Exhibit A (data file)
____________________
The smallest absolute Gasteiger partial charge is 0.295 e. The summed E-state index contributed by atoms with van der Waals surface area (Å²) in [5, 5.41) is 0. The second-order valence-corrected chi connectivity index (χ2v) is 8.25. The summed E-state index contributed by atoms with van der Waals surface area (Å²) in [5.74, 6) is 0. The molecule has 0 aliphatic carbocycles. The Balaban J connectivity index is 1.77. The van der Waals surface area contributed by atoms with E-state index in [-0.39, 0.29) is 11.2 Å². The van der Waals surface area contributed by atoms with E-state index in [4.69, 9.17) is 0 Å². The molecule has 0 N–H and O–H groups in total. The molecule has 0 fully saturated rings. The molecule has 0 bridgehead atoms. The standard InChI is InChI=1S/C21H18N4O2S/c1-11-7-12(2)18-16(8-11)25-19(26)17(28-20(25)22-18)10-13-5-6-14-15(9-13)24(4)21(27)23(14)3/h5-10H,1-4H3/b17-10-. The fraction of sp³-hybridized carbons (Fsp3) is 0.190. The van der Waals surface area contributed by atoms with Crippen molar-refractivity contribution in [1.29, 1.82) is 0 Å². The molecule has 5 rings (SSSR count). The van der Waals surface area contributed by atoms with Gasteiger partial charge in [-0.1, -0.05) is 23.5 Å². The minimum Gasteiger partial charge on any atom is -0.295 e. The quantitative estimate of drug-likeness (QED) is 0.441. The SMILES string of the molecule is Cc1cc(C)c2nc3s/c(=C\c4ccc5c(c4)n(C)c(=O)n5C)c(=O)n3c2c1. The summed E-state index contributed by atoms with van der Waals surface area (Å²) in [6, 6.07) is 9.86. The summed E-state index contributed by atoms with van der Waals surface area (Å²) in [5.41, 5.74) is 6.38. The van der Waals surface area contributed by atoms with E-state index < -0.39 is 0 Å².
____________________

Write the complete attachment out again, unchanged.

The smallest absolute Gasteiger partial charge is 0.295 e. The summed E-state index contributed by atoms with van der Waals surface area (Å²) in [5, 5.41) is 0. The second-order valence-corrected chi connectivity index (χ2v) is 8.25. The summed E-state index contributed by atoms with van der Waals surface area (Å²) in [5.74, 6) is 0. The molecule has 0 aliphatic carbocycles. The Balaban J connectivity index is 1.77. The van der Waals surface area contributed by atoms with E-state index in [-0.39, 0.29) is 11.2 Å². The van der Waals surface area contributed by atoms with E-state index in [4.69, 9.17) is 0 Å². The molecule has 0 N–H and O–H groups in total. The molecule has 0 fully saturated rings. The molecule has 0 bridgehead atoms. The standard InChI is InChI=1S/C21H18N4O2S/c1-11-7-12(2)18-16(8-11)25-19(26)17(28-20(25)22-18)10-13-5-6-14-15(9-13)24(4)21(27)23(14)3/h5-10H,1-4H3/b17-10-. The fraction of sp³-hybridized carbons (Fsp3) is 0.190. The van der Waals surface area contributed by atoms with Crippen molar-refractivity contribution in [1.29, 1.82) is 0 Å². The molecule has 5 rings (SSSR count). The van der Waals surface area contributed by atoms with Gasteiger partial charge in [-0.1, -0.05) is 23.5 Å². The minimum Gasteiger partial charge on any atom is -0.295 e. The quantitative estimate of drug-likeness (QED) is 0.441. The SMILES string of the molecule is Cc1cc(C)c2nc3s/c(=C\c4ccc5c(c4)n(C)c(=O)n5C)c(=O)n3c2c1. The summed E-state index contributed by atoms with van der Waals surface area (Å²) in [6, 6.07) is 9.86. The summed E-state index contributed by atoms with van der Waals surface area (Å²) in [5.41, 5.74) is 6.38. The van der Waals surface area contributed by atoms with E-state index < -0.39 is 0 Å².